Madrid’s handling of the 1st October referendum, appears to have now tipped popular opinion in favour of the nationalists. ‘Since the 1st October, we’ve become more passionate, neutrals now want to vote yes. Those who didn’t vote because they saw it as illegal now would want to vote yes’ says Laia. ‘What we saw was horrible, violence is never the answer. Anyone in their right mind would be against it’.
Daniel agrees with this assessment. ‘Since the referendum many people have changed their minds. As a people we just cannot understand why we’re in a position now where police are hitting us for wanting to vote’.
While Daniel was waiting to vote with his wife and children at a local polling station, organisers ran into the school hall to warn the voters ‘the police are nearby and they might be coming here next to stop you, to hit you. Please, those with children, take them away immediately’. Daniel took his children back to their home while his wife stayed behind to vote, communicating with each other over the phone. ‘I just can’t understand this situation,’ he said. ‘In my country, police hitting people. This day changed the minds of many Catalonian people’.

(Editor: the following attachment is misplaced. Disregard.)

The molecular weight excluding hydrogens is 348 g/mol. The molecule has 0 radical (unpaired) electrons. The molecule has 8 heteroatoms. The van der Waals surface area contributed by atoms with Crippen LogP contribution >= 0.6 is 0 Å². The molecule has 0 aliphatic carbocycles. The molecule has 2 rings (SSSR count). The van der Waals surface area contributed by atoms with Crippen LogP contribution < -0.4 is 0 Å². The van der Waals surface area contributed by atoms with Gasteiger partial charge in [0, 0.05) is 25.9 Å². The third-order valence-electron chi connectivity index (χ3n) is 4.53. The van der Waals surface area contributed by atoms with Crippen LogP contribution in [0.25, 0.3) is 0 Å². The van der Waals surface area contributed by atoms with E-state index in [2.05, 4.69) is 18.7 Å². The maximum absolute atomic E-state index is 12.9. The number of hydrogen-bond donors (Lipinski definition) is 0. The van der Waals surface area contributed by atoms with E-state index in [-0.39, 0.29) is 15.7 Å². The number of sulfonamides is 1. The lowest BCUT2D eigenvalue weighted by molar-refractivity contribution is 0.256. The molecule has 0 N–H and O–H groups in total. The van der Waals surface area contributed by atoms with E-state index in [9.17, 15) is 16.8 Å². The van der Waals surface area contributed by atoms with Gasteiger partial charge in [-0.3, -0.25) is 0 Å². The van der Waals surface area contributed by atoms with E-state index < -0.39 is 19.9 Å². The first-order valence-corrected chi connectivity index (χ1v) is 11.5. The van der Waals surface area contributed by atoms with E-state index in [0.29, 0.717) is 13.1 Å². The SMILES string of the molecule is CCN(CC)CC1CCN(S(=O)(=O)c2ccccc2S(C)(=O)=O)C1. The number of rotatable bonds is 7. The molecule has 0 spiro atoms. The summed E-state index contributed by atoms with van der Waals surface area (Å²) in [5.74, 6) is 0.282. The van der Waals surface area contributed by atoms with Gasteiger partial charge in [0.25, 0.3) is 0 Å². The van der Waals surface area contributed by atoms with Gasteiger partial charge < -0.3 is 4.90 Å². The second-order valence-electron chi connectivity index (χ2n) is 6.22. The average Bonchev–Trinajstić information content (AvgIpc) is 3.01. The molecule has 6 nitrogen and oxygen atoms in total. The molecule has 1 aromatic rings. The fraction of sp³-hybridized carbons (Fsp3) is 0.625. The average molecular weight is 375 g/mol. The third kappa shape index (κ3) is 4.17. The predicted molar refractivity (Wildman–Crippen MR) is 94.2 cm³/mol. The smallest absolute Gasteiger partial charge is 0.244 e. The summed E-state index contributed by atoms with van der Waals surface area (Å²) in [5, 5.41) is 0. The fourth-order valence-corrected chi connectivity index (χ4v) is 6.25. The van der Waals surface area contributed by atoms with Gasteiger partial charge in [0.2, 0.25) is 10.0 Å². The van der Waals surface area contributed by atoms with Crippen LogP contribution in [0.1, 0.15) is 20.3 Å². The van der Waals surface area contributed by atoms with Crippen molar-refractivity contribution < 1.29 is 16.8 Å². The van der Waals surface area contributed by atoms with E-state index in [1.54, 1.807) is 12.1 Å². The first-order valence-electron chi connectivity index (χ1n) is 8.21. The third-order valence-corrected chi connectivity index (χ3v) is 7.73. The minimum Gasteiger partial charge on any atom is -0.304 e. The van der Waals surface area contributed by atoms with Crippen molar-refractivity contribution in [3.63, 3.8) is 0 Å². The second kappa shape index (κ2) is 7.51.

There has been a lot of discussion about propaganda on both sides following the lead up to the vote, with the Spanish foreign minister stating last week that the images of police violence was ‘fake news’. Speaking on the Andrew Marr show, Alfonso Dastis said that “Many of those pictures [of the police] have proven to be fake pictures. I am not saying that all are fake pictures, but some of them are and there have been a lot of alternative facts and fake news.”